Normal growth depends on the complex interaction of genetic influences, adequate nutrition, intact endocrinal control, and tissue responsiveness. Over the last few years, there has been considerable development in our understanding of hypothalamic-pituitary growth hormone-insulin-like growth factor axis, both in health and disease [2] .

Insulin-like growth factors (IGFs) are a family of polypeptide that mediate the anabolic action of IGF-1, which is a well-known biochemical marker in the growth of mammals and is secreted in response to growth hormone to stimulate tissue growth. It also functions as a survival factor in the heart tissue. IGF-1 has shown to be involved in myocardial growth, remodeling, and inhibition of apoptosis [3] .


  Materials and methods Top


This was a case-control study conducted on 45 infants and children. The study included 30 children with CHD attending the Pediatric Cardiology Unit in Benha University Hospital from December 2012 to May 2013 who constituted the diseased group (groups 1 and 2). This research were under regulation of ethics committee in our place. Their ages exceeded the neonatal period. Fifteen healthy sex-matched and age-matched children served as the control group (group 3).

Methodology

Infants were subjected to complete history taking, anthropometric evaluation, evaluation of IGF-1 using enzyme-linked immunosorbent assay, evaluation of insulin using enzyme-linked immunosorbent assay, and evaluation of random blood sugar (RBS) with a Gluco lab test strip (Infopia and available from Neon diagnostic, UK) using a glucose test meter.

Specimen collection and preparation

Serum: For IGF-1 and insulin, blood samples not less than 5 ml were collected by means of venipuncture from an available vein after sterilization of the skin and then allowed to clot. The serum was separated by means of centrifugation at room temperature. Blood: RBS was assessed by placing a drop of blood from skin prick on a glucose test strip and then inserting the strip into a glucose meter, a small machine that provides a digital readout of blood glucose level.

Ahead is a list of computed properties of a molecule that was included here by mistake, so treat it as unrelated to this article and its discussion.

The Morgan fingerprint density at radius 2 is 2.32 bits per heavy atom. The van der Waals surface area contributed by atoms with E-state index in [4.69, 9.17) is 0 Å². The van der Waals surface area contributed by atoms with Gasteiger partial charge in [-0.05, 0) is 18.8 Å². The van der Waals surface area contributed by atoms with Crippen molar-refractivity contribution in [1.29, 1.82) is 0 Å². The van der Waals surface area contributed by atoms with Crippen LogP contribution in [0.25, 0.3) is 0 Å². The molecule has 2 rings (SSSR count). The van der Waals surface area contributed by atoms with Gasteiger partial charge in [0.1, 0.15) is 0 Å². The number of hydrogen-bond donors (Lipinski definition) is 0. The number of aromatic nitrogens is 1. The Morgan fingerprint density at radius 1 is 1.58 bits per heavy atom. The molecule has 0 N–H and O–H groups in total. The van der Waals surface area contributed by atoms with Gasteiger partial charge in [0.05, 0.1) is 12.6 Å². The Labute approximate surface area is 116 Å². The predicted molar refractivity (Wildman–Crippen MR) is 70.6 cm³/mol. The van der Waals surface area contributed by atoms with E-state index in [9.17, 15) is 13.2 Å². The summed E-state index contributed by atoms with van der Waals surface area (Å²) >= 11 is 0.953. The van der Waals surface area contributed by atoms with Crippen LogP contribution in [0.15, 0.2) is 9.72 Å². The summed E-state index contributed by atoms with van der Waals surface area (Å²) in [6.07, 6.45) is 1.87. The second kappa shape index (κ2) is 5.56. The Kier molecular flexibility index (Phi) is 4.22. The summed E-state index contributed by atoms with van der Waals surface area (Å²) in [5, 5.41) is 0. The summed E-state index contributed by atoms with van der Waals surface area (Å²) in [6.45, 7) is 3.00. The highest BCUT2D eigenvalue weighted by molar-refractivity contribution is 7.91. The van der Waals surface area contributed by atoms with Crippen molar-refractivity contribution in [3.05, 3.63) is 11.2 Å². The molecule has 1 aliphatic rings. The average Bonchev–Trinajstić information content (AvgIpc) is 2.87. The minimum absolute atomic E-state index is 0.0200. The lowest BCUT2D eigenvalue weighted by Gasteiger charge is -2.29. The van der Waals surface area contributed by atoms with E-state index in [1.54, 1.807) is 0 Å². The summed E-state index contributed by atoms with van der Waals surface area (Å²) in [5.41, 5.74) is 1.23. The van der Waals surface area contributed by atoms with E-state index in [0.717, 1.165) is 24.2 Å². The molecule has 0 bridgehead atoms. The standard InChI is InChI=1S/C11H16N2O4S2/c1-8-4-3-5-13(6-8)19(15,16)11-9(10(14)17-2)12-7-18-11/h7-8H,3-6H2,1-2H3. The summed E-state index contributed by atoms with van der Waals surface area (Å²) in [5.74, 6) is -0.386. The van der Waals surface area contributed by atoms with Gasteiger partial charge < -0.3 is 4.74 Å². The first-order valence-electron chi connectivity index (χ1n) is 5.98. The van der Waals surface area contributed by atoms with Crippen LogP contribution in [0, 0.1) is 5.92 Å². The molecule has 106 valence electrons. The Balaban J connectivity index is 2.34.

Results Top


Statistical study between-cases of congenital heart disease and the healthy control children regarding the anthropometric measurements and insulin like- growth factor 1 and insulin and random blood sugar ([Table 1], [Table 2], [Table 3], [Table 4], [Table 5]).
Table 1 Statistical distribution of cases with congenital heart disease as regards echo (echocardiography) finding


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Table 2 Statistical study of anthropometric measurement between cases with congenital heart disease (the diseased group) and the healthy control group


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Table 3 Statistical study between the cyanotic and the acyanotic group as regards anthropometric measurement


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Table 4 Statistical study between cases of congenital heart disease and healthy controls as regards insulin growth factor 1, insulin and random blood sugar


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Table 5 Statistical study between the cyanotic group and the acyanotic group (cases of congenital heart disease) as regards laboratory findings


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  Discussion Top


This work showed a statistically significant difference in weight between cyanotic patients, acyanotic patients, and controls (P < 0.05). The cyanotic and acyanotic groups were underweight, with more severe affection of the cyanotic group compared with the controls.